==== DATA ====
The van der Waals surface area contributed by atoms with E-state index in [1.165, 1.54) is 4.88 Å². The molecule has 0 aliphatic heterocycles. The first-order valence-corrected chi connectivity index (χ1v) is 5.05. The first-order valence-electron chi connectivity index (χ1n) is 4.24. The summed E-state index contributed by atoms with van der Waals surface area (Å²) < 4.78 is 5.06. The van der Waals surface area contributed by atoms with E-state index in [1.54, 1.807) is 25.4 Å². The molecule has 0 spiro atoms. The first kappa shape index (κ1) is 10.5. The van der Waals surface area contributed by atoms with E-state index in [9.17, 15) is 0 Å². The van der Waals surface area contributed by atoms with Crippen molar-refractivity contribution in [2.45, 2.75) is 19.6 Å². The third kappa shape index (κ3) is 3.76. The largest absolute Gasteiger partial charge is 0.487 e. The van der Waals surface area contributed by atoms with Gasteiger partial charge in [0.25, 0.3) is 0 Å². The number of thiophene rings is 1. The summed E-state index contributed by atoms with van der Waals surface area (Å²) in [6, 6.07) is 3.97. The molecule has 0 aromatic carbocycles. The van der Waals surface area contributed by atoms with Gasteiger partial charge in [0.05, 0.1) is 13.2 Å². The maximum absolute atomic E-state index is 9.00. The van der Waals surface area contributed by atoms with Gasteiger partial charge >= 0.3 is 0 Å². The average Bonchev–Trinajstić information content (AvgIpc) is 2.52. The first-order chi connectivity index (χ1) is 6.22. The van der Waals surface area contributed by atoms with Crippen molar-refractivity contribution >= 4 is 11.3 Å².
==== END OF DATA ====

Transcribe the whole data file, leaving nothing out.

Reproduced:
The van der Waals surface area contributed by atoms with E-state index in [1.165, 1.54) is 4.88 Å². The molecule has 0 aliphatic heterocycles. The first-order valence-corrected chi connectivity index (χ1v) is 5.05. The first-order valence-electron chi connectivity index (χ1n) is 4.24. The summed E-state index contributed by atoms with van der Waals surface area (Å²) < 4.78 is 5.06. The van der Waals surface area contributed by atoms with E-state index in [1.54, 1.807) is 25.4 Å². The molecule has 0 spiro atoms. The first kappa shape index (κ1) is 10.5. The van der Waals surface area contributed by atoms with E-state index in [9.17, 15) is 0 Å². The van der Waals surface area contributed by atoms with Crippen molar-refractivity contribution in [2.45, 2.75) is 19.6 Å². The third kappa shape index (κ3) is 3.76. The largest absolute Gasteiger partial charge is 0.487 e. The van der Waals surface area contributed by atoms with Gasteiger partial charge in [0.25, 0.3) is 0 Å². The number of thiophene rings is 1. The summed E-state index contributed by atoms with van der Waals surface area (Å²) in [6, 6.07) is 3.97. The molecule has 0 aromatic carbocycles. The van der Waals surface area contributed by atoms with Gasteiger partial charge in [0.05, 0.1) is 13.2 Å². The maximum absolute atomic E-state index is 9.00. The van der Waals surface area contributed by atoms with Gasteiger partial charge >= 0.3 is 0 Å². The average Bonchev–Trinajstić information content (AvgIpc) is 2.52. The first-order chi connectivity index (χ1) is 6.22. The van der Waals surface area contributed by atoms with Crippen molar-refractivity contribution >= 4 is 11.3 Å².